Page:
6 Gaps in Your Environmental Testing Program: #4 Psychrotrophic bacteria

Psychrotropic bacteria are especially problematic for foodstuffs and beverages such as raw meat and milk stored at low temperatures for longer periods of time.

What are psychrotrophic bacteria?

Psychrotrophic bacteria are bacteria that can grow at temperatures as low as 4 °C with optimal and maximal growth temperatures above 15 °C. This characteristic makes such microbes especially problematic for foodstuffs and beverages such as raw meat and milk stored at low temperatures for longer periods of time. The psychrotrophic groups of bacteria most commonly found in food are the genera Pseudomonas, Aeromonas, Achromobacter, Serratia, Alcaligenes, Chromobacterium and Flavobacterium spp., as well as Gram-positive genera such as Bacillus, Clostridium, Corynebacterium, Streptococcus, Lactobacillus and Microbacteria.

Why should food producers care about psychrotrophic bacteria?

Psychrotropic bacteria are adulterants and can significantly diminish the quality and, in particular, the shelf life of food. Chilled production facilities and storage tanks offer the perfect environment for the multiplication of these bacteria species. In chilled milk, for example, Pseudomonas fluorescens can produce both proteases and lipases. Hence, Pseudomonas is regarded as a species as typically responsible for technological difficulties, as the proteases and lipases they produce can cause milk fat to degrade, giving milk a greyish color and bitter taste. In vacuum-packed, refrigerated raw meat, the microflora is dominated in most cases by psychrotrophic lactic acid bacteria. Psychrotrophic Pseudomonas species are the microorganisms most often responsible for spoilage in aerobically stored chilled meat. It is well known that Pseudomonas species are very robust and able to withstand stressful environmental conditions that would inhibit the growth of other spoilage microorganisms.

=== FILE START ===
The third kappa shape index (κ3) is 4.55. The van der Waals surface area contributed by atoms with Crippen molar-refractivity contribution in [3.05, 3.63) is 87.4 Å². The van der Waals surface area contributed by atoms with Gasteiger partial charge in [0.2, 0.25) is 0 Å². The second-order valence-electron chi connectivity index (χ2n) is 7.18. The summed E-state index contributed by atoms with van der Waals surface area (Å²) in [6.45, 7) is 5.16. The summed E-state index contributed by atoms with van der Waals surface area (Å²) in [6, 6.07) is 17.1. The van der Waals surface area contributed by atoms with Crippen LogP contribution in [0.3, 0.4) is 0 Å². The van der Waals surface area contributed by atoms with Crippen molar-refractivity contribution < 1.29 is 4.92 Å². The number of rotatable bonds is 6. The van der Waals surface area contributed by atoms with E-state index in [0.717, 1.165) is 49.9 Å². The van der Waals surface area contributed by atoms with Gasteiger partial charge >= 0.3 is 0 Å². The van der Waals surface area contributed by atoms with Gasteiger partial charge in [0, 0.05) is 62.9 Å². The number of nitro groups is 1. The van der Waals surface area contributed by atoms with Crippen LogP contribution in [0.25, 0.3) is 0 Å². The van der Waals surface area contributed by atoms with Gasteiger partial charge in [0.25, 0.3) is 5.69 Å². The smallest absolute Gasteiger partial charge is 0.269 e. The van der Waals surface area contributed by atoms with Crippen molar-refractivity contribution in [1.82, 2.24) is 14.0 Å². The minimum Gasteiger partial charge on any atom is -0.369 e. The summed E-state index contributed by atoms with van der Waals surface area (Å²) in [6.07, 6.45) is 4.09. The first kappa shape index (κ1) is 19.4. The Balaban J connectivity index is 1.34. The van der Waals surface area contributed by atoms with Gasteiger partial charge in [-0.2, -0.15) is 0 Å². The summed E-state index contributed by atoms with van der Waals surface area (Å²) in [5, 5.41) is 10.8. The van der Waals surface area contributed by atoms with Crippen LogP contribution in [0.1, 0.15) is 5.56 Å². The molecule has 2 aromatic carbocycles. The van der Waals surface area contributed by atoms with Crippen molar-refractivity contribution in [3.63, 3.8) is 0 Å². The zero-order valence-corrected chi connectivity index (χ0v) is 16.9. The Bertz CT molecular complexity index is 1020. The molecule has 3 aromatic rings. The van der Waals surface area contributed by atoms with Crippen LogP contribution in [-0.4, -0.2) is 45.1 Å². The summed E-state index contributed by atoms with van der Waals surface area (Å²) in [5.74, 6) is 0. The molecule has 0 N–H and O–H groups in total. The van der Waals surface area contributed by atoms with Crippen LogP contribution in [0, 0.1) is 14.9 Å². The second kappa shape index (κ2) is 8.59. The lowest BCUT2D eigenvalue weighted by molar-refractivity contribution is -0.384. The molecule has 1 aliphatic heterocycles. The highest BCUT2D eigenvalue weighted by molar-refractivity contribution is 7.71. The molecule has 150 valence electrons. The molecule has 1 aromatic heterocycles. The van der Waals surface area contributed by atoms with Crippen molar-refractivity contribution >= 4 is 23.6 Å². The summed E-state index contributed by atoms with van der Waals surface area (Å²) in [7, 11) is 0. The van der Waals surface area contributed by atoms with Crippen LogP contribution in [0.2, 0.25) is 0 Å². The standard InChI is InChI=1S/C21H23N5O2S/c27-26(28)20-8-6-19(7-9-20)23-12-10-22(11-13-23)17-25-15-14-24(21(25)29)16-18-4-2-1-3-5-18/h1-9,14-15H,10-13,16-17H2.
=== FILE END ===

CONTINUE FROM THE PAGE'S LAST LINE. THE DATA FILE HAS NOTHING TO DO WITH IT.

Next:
How can food producers detect psychrotrophic bacteria?

ISO standards for the enumeration of psychrotrophic bacteria (ISO 17410:2019) require an incubation of 10 days at 6.5 °C. This is not a practical timeline for analyzing a product before it is sent to the vendor or customer. There is also a standard method (defined in ISO 8552) that merely estimates the quantity of psychrotrophic bacteria; this needs 25 hours to get results. However, this is not a rapid method, and is not suitable for cleaning verification as it only provides an estimate of contamination.  Flow cytometers include psychrotrophic bacteria in their counts and can give results within minutes. However, most cytometers are expensive and bulky and are used mainly in the milk industry to test large batches of milk simultaneously. In their current state, they are not applicable to in-process hygiene management or other industries such as meat production.

This article originally appeared in International Food & Meat Topics 31 (4).